You may have been told to never put a car battery directly on the floor of the garage because the cement will cause the battery to leak or loose its charge.
…Is this really true? Knowing what we do about batteries and cement it just doesn’t make sense. Or does it? (Fear not – we know the answer.) Let’s explore the myth of car batteries and the garage floor.
Early Car Batteries
If we take a look back at some of the earliest car batteries we will find that they were lead-acid batteries that had glass cells all encased in a wooden box. This means that if they were left on concrete or cement floors, the moisture from the floor could cause the wooden box to wrap, allowing the glass cells to shift and break.
Of course, the battery acid would leak all over the floor and the battery would be rendered useless. Not great.
As the construction of the car battery evolved into a nickel-iron battery encased in steel, and then even further with a hard rubber casing, the issue of breaking glass went away – but not the problem with discharging or “leaking”.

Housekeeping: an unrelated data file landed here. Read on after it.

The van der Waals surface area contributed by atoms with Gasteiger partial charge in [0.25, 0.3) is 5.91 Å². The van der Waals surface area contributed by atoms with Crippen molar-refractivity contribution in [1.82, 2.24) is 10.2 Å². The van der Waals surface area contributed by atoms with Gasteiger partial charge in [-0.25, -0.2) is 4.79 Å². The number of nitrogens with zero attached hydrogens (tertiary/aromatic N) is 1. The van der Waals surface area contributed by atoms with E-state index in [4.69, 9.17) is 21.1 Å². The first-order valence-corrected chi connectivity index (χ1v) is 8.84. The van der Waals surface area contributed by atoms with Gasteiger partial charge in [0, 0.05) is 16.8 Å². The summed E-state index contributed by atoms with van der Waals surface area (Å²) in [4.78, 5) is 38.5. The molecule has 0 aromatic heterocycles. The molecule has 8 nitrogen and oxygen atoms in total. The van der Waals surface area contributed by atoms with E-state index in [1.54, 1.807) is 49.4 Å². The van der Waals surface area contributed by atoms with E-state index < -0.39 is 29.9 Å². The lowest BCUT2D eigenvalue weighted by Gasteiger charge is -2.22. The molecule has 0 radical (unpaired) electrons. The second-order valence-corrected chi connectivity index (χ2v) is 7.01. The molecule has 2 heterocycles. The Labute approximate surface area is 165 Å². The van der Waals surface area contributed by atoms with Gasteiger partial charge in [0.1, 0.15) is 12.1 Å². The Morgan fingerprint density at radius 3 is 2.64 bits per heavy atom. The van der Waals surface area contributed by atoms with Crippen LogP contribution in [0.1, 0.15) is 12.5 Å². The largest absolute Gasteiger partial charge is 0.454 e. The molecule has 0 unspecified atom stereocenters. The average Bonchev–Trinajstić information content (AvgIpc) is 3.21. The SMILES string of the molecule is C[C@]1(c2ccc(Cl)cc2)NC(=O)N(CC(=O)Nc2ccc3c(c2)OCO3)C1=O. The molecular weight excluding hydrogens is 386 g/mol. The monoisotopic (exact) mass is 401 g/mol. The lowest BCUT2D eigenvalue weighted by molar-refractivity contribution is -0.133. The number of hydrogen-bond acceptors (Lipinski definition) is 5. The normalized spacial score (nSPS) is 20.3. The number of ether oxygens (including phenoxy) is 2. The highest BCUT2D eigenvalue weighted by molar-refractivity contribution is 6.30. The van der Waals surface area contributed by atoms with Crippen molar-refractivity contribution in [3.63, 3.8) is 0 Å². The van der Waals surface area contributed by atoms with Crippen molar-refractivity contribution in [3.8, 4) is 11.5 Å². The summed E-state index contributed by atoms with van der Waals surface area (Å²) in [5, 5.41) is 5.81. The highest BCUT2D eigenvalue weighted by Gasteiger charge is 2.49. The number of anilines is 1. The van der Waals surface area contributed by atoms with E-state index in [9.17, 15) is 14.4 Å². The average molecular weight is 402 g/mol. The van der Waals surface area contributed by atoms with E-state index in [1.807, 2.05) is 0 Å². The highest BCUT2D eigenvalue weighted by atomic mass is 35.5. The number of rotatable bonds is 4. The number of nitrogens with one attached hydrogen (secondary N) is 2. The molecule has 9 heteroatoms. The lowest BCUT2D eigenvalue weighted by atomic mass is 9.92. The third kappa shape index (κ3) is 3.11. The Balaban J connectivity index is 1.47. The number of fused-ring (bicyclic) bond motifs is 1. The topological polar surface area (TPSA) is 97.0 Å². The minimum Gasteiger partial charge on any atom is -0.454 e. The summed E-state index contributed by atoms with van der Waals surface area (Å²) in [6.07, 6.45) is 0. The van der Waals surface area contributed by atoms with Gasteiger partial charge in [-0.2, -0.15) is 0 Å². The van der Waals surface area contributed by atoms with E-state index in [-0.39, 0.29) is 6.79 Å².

The rubber was porous and often contained carbon. The battery shell would take on the moisture of the floor, as with the wooden encasement, creating an electrical current between the battery cells causing them to discharge. Still not great.
Modern Day Batteries
Brands like Trojan and Odyssey are working overtime to continue to innovate battery design to make battery performance and storage better than ever.
The design of modern day batteries includes a hard plastic shell that eliminates the intake of moisture, thus making the garage floor a great place to put your car battery.
Cement and concrete floors provide a fairly good barrier between the car battery and extreme temperature changes that could otherwise cause damage to the battery cells allowing for a discharge leak.